Building Raspberry Pi Controllers Part 6: Displaying Messages on a LCD with a RPiMarch 04, 2016 by Don Wilcher
Readers will learn how to wire a standard 16x2 LCD (liquid crystal display) to a Raspberry Pi to display messages.
This project is a continuation of the Build Raspberry Pi Controller series.
LEDs are used as direct replacements for incandescent light bulbs because of advantages like less heat dissipation and long life expectancy. Besides being a light source, LEDs are flexible enough to be used in marquees for displaying messages. Letters and numbers can easily be created using seven segment LED displays using a simple wiring scheme obtained from the optoelectronic component's datasheet. To create multi-letter messages using alphanumeric characters (letter - number combinations), a technique of operating each seven segment LED digit with an electronic driver circuit is needed. This technique of operating each seven segment LED digit with an electronic driver circuit is called multiplexing. Although seven segment LED displays are energy efficient and easy to use, a major problem for the optoelectronic component in sunlight is washout.
The liquid crystal display (LCD) was developed to remove heat and washout. Also, LCDs allow a variety of characters and complex graphics to be created as well. In this project, you will investigate the LCD using the Raspberry Pi. The Raspberry Pi will allow simple text messages to be displayed on an LCD using the Python programming language. You will use the Adafruit LCD library to experiment with the RPi LCD controller to display simple text messages. The block diagram for our RPi LCD controller is shown in Figure 1. Also, I included the Parts List for building the RPi LCD controller as well.
Figure 1.The electrical-electronics and embedded hardware required to build the RPi LCD controller.
Project Parts List
- Raspberry Pi ( Model A+, B, B+, or the Pi 2)
- (R1) 10Kilohm or 100Kilohm trimmer potentiometer
- LCD 16x 2 Character display
- Raspberry Pi Cobbler
- solderless breadboard
- 10Kilohm resistor (brown, black, orange, gold)
- jumper wires (hand stripped 22 AWG[American Wire Gauge]) solid wires or Adafruit Breadboarding wires
Before we begin our hands-on investigation of LCDs, let's find out how they work. The LCD is traditionally used to show data, graphics, or both on electrified glass plates. Typical LCD parts consist of a controller and a glass substrate material. LCD segments mounted on the glass substrate material are operated by an electronic controller that consists of a microprocessor or microcontroller.
A typical block diagram of an LCD with its controller is shown in Figure 2.
Figure 2. Block diagram for a typical LCD.
The LCD's crystal segments are placed between glass plates with electrodes. In order for the crystal segments to form letters or characters, a small AC RMS voltage is needed. The AC RMS voltage turns on the crystal segments.The electronic device responsible for managing this electrified voltage for the crystal segments is the LCD controller. To assure the timing sequences to turn on or off the crystal segments are correct, a microprocessor or microcontroller is used inside of the LCD controller. Typical LCD controllers used to operate the crystal segments are the HD44780 and KS0066 devices. LCDs come a variety of column-row versions such as 8x1,16x1, 20x 2, and 20 x4. The display unit you will be using for this project is the standard 16 x 2 LCD. A typical LCD and its controller, identified by U2, are shown in the figure below.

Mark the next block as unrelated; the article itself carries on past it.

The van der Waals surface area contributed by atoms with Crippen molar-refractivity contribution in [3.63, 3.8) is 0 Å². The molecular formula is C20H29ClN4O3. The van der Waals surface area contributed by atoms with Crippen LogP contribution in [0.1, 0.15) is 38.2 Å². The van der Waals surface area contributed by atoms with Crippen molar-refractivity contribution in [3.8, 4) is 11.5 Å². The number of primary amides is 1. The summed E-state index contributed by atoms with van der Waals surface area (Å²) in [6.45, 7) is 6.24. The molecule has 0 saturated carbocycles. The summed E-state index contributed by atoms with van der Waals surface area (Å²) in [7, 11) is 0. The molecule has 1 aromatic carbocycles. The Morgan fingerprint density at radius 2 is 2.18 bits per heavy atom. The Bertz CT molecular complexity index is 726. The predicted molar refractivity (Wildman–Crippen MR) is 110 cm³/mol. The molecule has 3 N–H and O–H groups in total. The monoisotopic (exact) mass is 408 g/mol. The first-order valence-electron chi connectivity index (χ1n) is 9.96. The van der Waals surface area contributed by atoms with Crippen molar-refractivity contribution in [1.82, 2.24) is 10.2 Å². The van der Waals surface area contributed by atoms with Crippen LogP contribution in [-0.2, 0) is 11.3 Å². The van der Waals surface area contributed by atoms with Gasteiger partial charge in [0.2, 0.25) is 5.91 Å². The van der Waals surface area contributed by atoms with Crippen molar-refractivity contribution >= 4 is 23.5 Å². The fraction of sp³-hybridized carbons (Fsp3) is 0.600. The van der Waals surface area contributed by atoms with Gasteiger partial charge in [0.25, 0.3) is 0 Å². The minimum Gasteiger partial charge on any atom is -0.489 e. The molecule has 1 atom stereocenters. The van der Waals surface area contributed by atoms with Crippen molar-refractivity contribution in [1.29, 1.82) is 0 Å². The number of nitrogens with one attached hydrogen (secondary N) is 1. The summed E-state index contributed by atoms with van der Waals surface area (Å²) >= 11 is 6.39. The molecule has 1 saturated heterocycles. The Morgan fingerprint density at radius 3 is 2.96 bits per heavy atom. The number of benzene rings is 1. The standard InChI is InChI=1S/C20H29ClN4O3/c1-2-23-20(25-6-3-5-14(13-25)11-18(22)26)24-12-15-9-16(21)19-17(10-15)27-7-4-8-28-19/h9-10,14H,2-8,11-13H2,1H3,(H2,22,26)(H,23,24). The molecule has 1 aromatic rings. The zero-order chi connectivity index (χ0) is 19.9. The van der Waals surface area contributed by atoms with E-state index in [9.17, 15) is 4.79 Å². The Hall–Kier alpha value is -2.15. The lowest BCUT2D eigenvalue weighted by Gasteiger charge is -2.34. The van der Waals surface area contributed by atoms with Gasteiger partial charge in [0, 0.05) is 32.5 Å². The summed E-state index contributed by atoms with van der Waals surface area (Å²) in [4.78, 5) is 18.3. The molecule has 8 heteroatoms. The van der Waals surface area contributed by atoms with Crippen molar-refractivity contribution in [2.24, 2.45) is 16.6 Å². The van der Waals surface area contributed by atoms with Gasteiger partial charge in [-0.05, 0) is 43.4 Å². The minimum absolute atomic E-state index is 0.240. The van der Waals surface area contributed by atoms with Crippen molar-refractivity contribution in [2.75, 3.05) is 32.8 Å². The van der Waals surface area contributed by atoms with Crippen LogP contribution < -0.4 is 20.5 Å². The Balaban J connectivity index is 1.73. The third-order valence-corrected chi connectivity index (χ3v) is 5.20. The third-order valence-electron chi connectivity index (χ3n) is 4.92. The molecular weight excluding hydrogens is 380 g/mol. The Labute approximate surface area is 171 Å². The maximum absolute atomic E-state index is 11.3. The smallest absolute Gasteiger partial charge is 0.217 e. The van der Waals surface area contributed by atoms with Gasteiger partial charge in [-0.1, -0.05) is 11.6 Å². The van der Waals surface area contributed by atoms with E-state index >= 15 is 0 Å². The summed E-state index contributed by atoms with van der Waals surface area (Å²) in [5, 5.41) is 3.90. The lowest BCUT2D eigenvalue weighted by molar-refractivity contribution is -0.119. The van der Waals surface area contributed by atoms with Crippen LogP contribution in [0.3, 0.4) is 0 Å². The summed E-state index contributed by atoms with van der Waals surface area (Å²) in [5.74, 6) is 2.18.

Figure 3. The backside of a typical LCD. The LCD controller is referenced by the "U2" designator shown on the PCB (Printed Circuit Board).
Now that we have basic knowledge of the LCD, you are ready to begin building the RPi LCD controller.
- RMS is the abbreviation for Root Mean Square which is a continuously concentric varying signal. RMS is usually associated with AC voltage and current in electrical circuits.
- Additional information on LCDs and OLEDs (Organic Light Emitting Diodes) can be found in the book Arduino Electronics Blueprints.
Building a RPi LCD Controller
Like the previous RPi projects in this series, you will build the LCD controller using a few electrical-electronic components. The solderless breadboard is an indispensable prototyping tool for building electronic projects and will be used to wire the LCD to the RPi. Also, you will wire a potentiometer (either a 10Kilohm or 100Kilohm) to the LCD to adjust the display's contrast as well. I provided a basic wiring diagram shown in Figure 4 to aid in building the LCD controller. I also included two circuit schematic diagrams as additional reference designs for the intermediate to advanced electronics maker.
Figure 4. The LCD Controller wiring diagram.
The equivalent Fritzing circuit schematic diagram for the LCD Controller is shown next.
Figure 5. The LCD Controller circuit schematic diagram.